21 May 2024

Illegal cigarette conspiracy allegations against top lawyer Ben Aulich go to contested committal

| Albert McKnight

Ben Aulich (right) departs court with the partner in his firm, Peter Woodhouse, on a previous occasion. Photo: Albert McKnight.

Top Canberra lawyer Ben Aulich has taken his fight against charges involving an alleged illegal cigarette conspiracy to a contested committal hearing, in which his legal team pointed out difficulties in the case against him.

Posing as a person called ‘Alex Torosian’, an undercover police officer had sought legal advice from Mr Aulich as he claimed police had seized $100,000 in cash from him, also allegedly telling the lawyer that the money was the result of him importing illegal cigarettes from China to Sydney, court documents say.

Mr Torosian allegedly told Mr Aulich, and later an accountant called Michael Anthony Papandrea, that he earned about $100,000 cash each month from the illegal importation and sale of cigarettes.

It is alleged Mr Aulich offered to represent Mr Torosian and had police return the money to him, then also offered to help him launder both this $100,000 and the money he earned each month from illegal cigarettes.

Mr Aulich introduced Mr Torosian to Mr Papandrea, then the two allegedly came up with a scheme in which Mr Torosian would buy a supermarket to be partly paid for in cash. Mr Torosian would then allegedly be able to launder the proceeds of crime through the business.

The amount expected to be made from this alleged enterprise was about $1.2 million a year.

READ ALSO Glenn Walewicz’s killer gets 13 years’ jail for shooting him ‘without knowing who he was’

Mr Aulich, 51, and Mr Papandrea, 57, have both been charged with conspiracy. The former has also been charged with recruiting people to engage in criminal activity in the alternative and has pleaded not guilty.

Last year, all of the most recent legal applications by the defendants to investigate the police sting against them were dismissed, and the case proceeded to a contested committal hearing, which began in the ACT Magistrates Court on Monday (20 May).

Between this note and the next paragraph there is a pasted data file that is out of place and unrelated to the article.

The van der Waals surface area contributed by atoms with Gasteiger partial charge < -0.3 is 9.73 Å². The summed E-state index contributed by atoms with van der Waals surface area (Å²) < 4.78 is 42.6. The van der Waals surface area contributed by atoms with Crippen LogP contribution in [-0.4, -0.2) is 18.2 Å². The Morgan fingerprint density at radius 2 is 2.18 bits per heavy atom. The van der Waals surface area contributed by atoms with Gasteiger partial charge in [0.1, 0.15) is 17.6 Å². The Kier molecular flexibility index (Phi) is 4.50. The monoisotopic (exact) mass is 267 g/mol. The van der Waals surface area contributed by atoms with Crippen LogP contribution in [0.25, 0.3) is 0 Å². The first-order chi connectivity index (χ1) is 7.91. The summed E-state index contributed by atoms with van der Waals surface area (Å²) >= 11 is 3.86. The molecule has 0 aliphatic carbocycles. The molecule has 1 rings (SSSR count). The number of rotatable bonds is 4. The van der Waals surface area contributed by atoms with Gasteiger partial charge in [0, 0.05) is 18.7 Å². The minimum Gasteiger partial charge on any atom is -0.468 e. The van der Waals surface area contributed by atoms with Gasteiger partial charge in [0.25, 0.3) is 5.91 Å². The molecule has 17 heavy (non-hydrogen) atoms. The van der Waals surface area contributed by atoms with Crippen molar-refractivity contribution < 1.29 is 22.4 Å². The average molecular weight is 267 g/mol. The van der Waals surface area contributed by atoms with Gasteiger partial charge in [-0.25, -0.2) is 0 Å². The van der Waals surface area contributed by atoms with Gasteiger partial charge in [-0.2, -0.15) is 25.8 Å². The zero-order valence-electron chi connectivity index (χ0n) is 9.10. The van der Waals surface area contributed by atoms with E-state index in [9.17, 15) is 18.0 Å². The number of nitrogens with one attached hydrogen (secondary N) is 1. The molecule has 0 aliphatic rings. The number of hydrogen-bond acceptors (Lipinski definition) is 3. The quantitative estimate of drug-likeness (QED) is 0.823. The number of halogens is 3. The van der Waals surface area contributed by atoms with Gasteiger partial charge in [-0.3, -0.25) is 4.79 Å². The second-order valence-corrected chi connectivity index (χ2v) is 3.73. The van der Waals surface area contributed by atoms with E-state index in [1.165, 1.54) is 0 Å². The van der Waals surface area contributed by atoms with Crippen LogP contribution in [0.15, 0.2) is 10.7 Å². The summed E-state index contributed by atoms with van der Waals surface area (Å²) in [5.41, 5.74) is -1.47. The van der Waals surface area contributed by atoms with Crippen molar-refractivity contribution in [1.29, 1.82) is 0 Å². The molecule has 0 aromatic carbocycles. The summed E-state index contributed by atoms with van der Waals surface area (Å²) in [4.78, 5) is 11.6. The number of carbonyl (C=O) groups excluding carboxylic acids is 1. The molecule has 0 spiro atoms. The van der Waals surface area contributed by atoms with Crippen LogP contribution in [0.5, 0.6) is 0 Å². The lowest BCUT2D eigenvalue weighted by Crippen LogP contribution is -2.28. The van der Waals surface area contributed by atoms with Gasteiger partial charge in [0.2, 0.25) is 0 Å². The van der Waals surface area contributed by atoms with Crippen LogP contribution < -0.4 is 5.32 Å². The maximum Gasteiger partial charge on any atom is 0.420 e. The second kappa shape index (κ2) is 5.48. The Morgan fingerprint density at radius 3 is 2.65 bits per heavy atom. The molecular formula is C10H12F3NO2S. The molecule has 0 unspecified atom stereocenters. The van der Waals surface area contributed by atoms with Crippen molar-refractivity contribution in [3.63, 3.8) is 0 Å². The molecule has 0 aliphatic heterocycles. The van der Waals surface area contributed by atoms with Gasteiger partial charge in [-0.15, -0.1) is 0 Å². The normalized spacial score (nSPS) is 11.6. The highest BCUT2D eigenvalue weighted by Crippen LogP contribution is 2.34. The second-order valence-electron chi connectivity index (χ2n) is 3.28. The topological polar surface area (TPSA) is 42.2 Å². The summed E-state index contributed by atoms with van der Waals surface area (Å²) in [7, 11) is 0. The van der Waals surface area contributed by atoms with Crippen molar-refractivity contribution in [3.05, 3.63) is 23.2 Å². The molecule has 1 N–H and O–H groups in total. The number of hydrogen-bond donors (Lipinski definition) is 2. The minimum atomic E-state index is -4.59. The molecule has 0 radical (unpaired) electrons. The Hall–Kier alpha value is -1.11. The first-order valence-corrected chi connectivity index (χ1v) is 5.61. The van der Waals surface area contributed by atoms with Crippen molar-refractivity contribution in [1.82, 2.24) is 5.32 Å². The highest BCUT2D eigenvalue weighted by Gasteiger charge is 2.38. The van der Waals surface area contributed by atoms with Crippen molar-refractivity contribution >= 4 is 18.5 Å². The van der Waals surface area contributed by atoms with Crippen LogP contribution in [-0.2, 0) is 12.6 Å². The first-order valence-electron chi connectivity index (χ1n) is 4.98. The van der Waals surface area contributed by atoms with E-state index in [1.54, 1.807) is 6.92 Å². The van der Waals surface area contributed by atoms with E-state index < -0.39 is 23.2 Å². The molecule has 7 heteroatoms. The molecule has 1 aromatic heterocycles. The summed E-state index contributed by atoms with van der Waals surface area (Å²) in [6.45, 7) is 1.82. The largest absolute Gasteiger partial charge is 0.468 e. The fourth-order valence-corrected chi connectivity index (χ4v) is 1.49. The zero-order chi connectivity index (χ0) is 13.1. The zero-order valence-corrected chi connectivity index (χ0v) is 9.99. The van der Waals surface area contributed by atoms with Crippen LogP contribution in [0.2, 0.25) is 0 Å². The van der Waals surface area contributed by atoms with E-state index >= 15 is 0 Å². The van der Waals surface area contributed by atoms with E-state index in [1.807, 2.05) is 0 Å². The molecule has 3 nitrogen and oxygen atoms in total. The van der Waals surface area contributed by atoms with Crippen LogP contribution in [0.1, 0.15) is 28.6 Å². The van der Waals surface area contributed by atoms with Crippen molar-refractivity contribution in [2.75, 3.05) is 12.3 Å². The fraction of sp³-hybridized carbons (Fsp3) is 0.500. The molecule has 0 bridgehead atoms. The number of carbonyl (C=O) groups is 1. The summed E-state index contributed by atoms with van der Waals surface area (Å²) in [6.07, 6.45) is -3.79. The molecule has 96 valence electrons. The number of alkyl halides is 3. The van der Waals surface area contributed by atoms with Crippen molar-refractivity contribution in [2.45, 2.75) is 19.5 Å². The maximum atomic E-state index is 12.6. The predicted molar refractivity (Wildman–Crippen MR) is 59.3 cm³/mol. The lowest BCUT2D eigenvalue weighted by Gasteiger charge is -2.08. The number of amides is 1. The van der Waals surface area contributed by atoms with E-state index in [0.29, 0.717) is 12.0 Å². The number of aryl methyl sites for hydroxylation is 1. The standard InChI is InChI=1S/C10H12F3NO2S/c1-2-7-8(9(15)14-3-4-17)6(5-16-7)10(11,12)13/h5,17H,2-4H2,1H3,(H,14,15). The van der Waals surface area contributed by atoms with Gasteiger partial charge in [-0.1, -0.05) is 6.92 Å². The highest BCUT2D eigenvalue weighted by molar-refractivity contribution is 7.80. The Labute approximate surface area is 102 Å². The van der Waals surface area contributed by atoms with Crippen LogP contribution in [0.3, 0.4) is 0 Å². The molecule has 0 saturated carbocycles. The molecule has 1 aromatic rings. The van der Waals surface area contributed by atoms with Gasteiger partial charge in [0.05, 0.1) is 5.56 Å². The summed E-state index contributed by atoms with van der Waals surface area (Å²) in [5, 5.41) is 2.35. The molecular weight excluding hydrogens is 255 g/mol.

In written submissions, Mr Aulich’s barrister, David Campbell SC, said the prosecution had been “unwilling or unable” to identify a single date on which his client entered the alleged conspiracy, claiming it was between 8 May and 16 December 2020.

“This is not easy to understand, given that the prosecution only alleges two conspirators, being the accused and Mr Papandrea, but maintains that Mr Papandrea entered into the conspiracy on or about 31 July 2020,” he said.

Michael Anthony Papandrea has had his bail continued. Photo: Albert McKnight.

He said a conspiracy required an agreement between at least two people and Mr Aulich was the only other person alleged to have conspired with Mr Papandrea. Mr Torosian was not alleged to be a co-conspirator as he was a police officer.

Mr Campbell said the prosecution case did not support an allegation that the defendants intended to deal with the illegal money themselves. He told Mr Aulich that he didn’t intend to enter into any agreement with Mr Papandrea to launder money.

“I couldn’t set up stuff that I know is illegal,” Mr Aulich said during a meeting on 31 July 2020 with Mr Papandrea and Mr Torosian.

Mr Campbell argued that there was no prospect of a jury finding either defendant guilty of conspiracy, and his client should be discharged of both charges.

READ ALSO Five police officers sue for $1.4 million, claim they were defamed by Shane Drumgold

But prosecutor Mark Tedeschi KC told the court that it was not a case of entrapment because while Mr Torosian had allegedly gone to Mr Aulich with his “problem”, being $100,000 in cash from illegal cigarettes, he claimed it was the lawyer and Mr Papandrea who came up with the “solution”.

He alleged Mr Papandrea had been involved in the discussions around selecting the appropriate business and even told Mr Torosian how to generate fake cash in a business to launder money.

“He gives him the nuts and bolts of how it’s going to be done,” he alleged.

Mr Tedeschi claimed Mr Aulich referred to putting Mr Torosian “on the grid”, which he argued was a euphemism for making the cash legal.

The prosecutor alleged it was not a case of the defendants helping a client and then “washing their hands of it” but to set him up in a business to launder money.

Special Magistrate Sean Ritcher will hand down his decision on 15 August. Bail was continued.

Daily Digest

Want the best Canberra news delivered daily? Every day we package the most popular Riotact stories and send them straight to your inbox. Sign-up now for trusted local news that will never be behind a paywall.

By submitting your email address you are agreeing to Region Group's terms and conditions and privacy policy.